Compliance Challenges With New Naturopathic & Acupuncture GST/HST Exemptions

Published by Thorsteinssons LLP

In a case of what could be considered “good news/bad news,” certain naturopathic and acupuncturist services became GST/HST-exempt effective February 12, 2014. The Canada Revenue Agency (“CRA”) recently released its administrative interpretation of these new exemptions (see Technical Information Bulletin TIB B-109, July 2015). This interpretation and some implications of the exemptions are discussed below.

Acupuncturist and naturopathic services are now GST/HST-exempt if they meet the following criteria:

  1. They are acupuncturist or naturopathic services in nature;
  2. They are rendered to an individual by a licenced acupuncturist or licenced naturopathic doctor (or person with equivalent qualifications in provinces where licensing is not required); and
  3. They are provided for the purpose of health care purposes and not for cosmetic purposes.

As a result, acupuncturists and naturopathic doctors (collectively, “Practitioners”) are no longer required to charge on such services. While welcome news for patients, the exemptions create a number of compliance challenges which Practitioners and their advisors should be aware of. To begin with, it becomes necessary to review the Practitioner’s business to determine which activities are now exempt and which remain taxable. This may not always be straightforward. For example, CRA does not consider acupuncturist or naturopathic assessments to be exempt if they are undertaken to provide information to an insurance company or lawyer. Moreover, if a Practitioner’s service includes related activities (such as product sales) or involves other health professionals, it may be necessary to determine whether the Practitioner is making a single exempt supply or multiple supplies with potentially different GST/HST treatments. Practitioners who incorrectly charge GST/HST on exempt supplies are required to remit such amounts to CRA. If they choose to, they may refund their customers and claim a corresponding adjustment in their tax return. Alternatively, customers can apply to CRA for a rebate.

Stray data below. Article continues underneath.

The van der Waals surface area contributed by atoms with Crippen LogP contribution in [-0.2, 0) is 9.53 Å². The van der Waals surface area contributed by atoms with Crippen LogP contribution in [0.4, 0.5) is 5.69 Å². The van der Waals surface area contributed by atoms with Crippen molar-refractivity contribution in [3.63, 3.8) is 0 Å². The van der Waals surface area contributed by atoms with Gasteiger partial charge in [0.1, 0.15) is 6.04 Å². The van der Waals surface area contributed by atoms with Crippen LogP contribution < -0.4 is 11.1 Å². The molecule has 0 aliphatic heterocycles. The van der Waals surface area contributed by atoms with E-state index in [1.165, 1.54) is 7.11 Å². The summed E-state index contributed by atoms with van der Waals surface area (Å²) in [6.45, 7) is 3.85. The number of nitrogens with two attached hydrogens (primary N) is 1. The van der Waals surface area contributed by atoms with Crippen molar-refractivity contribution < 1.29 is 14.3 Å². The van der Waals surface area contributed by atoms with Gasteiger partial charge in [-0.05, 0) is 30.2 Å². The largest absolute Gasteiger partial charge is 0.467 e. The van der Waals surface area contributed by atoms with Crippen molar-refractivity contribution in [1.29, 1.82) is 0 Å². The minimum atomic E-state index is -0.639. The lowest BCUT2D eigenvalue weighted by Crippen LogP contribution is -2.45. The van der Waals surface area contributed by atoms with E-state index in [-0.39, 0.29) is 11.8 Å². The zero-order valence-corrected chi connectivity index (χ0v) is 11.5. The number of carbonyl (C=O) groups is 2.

Another key consequence of the new exemptions is that they limit the ability of Practitioners to claim input tax credits (“ITCs”) for GST/HST paid on expenses such as rent, utilities, consumables, and equipment. Previously, Practitioners who are GST/HST-registered could claim full ITCs on expenses used to supply acupuncturist and naturopathic services. Now, they can no longer claim ITCs for expenses related to such services exempt under the new rules, and must apportion ITCs based on the use of their expenses in exempt supplies and taxable supplies (e.g., separate sales of supplements, natural health products, books). A range of potential allocation methods exist (e.g., floor space, revenue) and they are frequently an area of controversy in audits, especially with regards to the treatment of common space.

Perhaps the least intuitive consequence of the exemptions is the potential requirement for Practitioners to self-assess (i.e., self-report and pay) GST/HST on capital personal property and capital real property acquired prior to the new exemptions coming into effect. For example, a Practitioner who purchased a treatment/examination table (assuming it is capital property for income tax purposes) prior to February 12, 2014 may be required to self-assess GST/HST when they use the table primarily to make exempt supplies under the new exemptions. Similar self-assessment may be required with respect to capital real property to the extent that use of the real property in making exempt supplies exceeds 10%. For example, a Practitioner who purchased a clinic prior to February 12, 2014 may be required to self-assess when and to the extent they use the clinic to make exempt supplies (if that use exceeds 10%). Given the high costs typically associated with real property, the self-assessed GST/HST could be significant.